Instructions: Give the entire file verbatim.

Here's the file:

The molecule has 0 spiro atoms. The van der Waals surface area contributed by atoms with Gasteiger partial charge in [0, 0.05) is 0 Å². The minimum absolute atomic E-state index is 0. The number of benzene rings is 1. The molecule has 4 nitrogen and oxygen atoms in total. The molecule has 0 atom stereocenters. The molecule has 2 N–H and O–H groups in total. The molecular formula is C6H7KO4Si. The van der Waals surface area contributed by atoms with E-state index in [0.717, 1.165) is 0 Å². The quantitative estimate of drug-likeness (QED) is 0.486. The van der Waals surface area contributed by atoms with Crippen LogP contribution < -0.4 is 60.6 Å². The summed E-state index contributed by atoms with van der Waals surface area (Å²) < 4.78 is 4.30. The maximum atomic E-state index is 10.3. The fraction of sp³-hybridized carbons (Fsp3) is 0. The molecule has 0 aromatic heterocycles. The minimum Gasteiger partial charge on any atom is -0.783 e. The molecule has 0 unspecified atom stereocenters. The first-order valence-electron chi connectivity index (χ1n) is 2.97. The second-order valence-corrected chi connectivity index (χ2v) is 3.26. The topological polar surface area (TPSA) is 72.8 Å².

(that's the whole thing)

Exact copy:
The molecule has 0 spiro atoms. The van der Waals surface area contributed by atoms with Gasteiger partial charge in [0, 0.05) is 0 Å². The minimum absolute atomic E-state index is 0. The number of benzene rings is 1. The molecule has 4 nitrogen and oxygen atoms in total. The molecule has 0 atom stereocenters. The molecule has 2 N–H and O–H groups in total. The molecular formula is C6H7KO4Si. The van der Waals surface area contributed by atoms with E-state index in [0.717, 1.165) is 0 Å². The quantitative estimate of drug-likeness (QED) is 0.486. The van der Waals surface area contributed by atoms with Crippen LogP contribution < -0.4 is 60.6 Å². The summed E-state index contributed by atoms with van der Waals surface area (Å²) < 4.78 is 4.30. The maximum atomic E-state index is 10.3. The fraction of sp³-hybridized carbons (Fsp3) is 0. The molecule has 0 aromatic heterocycles. The minimum Gasteiger partial charge on any atom is -0.783 e. The molecule has 0 unspecified atom stereocenters. The first-order valence-electron chi connectivity index (χ1n) is 2.97. The second-order valence-corrected chi connectivity index (χ2v) is 3.26. The topological polar surface area (TPSA) is 72.8 Å².